Why? Because ISPs, I am sorry… cartels are sick and tired of giving all sites identical information speed on their networks. Should Netflix get to stream TV content and it is film over their networks free of charge, the same as you pay for streaming your videos in your YouTube account? Come to think of it, why should you have the ability to stream videos in your YouTube account free of charge? And, really, come to consider it, why should the information of your company web site have the ability to reach out to anyone in the world free of charge?
That is correct: the ISP cartels need everyone to pay to play.
In a nutshell, the ISP cartels need to create “web express lanes”, of sorts, so bigger firms that use substantially more bandwidth because they’ve more traffic, can pay more to preserve or raise the speed of their information’s delivery over the ISP cartels’ networks.
And the FCC’s opinion on whether or not ISP cartels may do today this occurs.
Does net-neutrality, or equal and open web issue?
So what’s the trouble with getting companies pay to play? Choose our website, KiNE Magazine, for example: we’ve no $$$. The only method is through the unfettered magnificence of the open and free net for all companies. Now, let us say the FCC lets the ISP cartels to bill for quicker service: what occurs to KiNE? Well, large regional media companies like The Denver Post, who possesses The Cannabist, could pay a premium to have their content easily accessible to readers, while the content of KiNE is more difficult to locate and loads.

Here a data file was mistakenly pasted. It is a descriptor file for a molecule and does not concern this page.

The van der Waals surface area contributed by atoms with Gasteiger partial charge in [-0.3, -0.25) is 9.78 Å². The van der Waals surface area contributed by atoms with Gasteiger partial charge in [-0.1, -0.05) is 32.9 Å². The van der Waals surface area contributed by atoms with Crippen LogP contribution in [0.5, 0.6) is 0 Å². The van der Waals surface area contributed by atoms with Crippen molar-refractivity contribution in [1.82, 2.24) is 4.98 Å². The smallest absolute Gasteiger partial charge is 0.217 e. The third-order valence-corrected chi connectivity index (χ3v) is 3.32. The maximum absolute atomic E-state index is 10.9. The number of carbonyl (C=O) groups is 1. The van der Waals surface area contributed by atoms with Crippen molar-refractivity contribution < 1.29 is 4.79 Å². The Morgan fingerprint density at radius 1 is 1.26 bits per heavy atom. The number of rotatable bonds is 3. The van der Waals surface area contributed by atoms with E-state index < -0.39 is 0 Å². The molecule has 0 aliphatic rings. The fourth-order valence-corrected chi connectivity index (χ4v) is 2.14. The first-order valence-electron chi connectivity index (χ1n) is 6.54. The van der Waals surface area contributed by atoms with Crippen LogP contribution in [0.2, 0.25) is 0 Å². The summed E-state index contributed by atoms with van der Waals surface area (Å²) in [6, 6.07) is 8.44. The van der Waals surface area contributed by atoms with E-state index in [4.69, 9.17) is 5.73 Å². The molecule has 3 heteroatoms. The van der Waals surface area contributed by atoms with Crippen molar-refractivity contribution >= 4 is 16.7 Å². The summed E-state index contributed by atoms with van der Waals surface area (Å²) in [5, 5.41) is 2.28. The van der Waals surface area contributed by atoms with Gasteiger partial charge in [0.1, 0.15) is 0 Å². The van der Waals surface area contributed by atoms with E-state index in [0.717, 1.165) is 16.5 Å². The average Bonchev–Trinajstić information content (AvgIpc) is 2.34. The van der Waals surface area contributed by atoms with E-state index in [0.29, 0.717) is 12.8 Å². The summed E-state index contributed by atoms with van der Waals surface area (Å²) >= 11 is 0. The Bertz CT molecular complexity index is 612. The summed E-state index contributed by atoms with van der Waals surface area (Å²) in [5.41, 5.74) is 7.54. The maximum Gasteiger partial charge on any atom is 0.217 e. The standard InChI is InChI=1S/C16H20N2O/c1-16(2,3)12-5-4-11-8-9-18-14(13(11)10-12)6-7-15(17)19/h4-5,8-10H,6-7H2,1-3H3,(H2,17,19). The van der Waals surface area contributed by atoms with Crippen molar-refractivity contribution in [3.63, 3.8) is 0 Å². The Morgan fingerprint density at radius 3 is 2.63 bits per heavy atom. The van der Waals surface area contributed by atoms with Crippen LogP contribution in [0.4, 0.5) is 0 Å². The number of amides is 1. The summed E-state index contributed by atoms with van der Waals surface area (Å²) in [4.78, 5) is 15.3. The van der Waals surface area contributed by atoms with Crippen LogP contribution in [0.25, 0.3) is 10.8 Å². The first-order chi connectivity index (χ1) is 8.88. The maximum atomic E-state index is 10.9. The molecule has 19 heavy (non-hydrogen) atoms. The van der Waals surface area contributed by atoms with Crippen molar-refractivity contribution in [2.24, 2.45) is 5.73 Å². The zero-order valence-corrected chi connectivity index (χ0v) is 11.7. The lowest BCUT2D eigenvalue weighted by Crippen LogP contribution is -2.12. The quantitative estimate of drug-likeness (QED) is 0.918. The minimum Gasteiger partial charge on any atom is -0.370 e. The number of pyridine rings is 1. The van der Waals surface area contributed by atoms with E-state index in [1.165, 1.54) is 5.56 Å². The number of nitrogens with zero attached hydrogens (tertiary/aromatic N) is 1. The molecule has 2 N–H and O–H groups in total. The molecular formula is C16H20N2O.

And why would The Denver Post not be unwilling to pay a premium for web information delivery speed when it works good already? The ISP cartels will “bog down” the all-information lanes. “ISPs can not do that!”, you proclaim. Or actually?
This year Comcast only did to Netflix. The ISP cartel purposefully impeded Netflix’s information speeds, a.k.a “bogged down” their net lane, in order to extort payment premiums from them.
Essentially, if the ISP cartels get what they need now, it’s going to kill all the new startups, because our web will not be the same as the big men can manage. They are going to push us out of the marketplace by making our websites’ information speeds annoyingly slow in comparison with the Big Men.
What could the FCC do to cease the ISP from creating “web express lanes”?
Yes, again. Not understanding the extent of their malfunction, the FCC went on attempting to control the ISP cartels and apply it’s own rules about equal and open accessibility. Why?
So it actually could be as easy as that.
In doing so, they’d ensure the equal and open net for all content suppliers, small and big.
We’ll see what occurs today.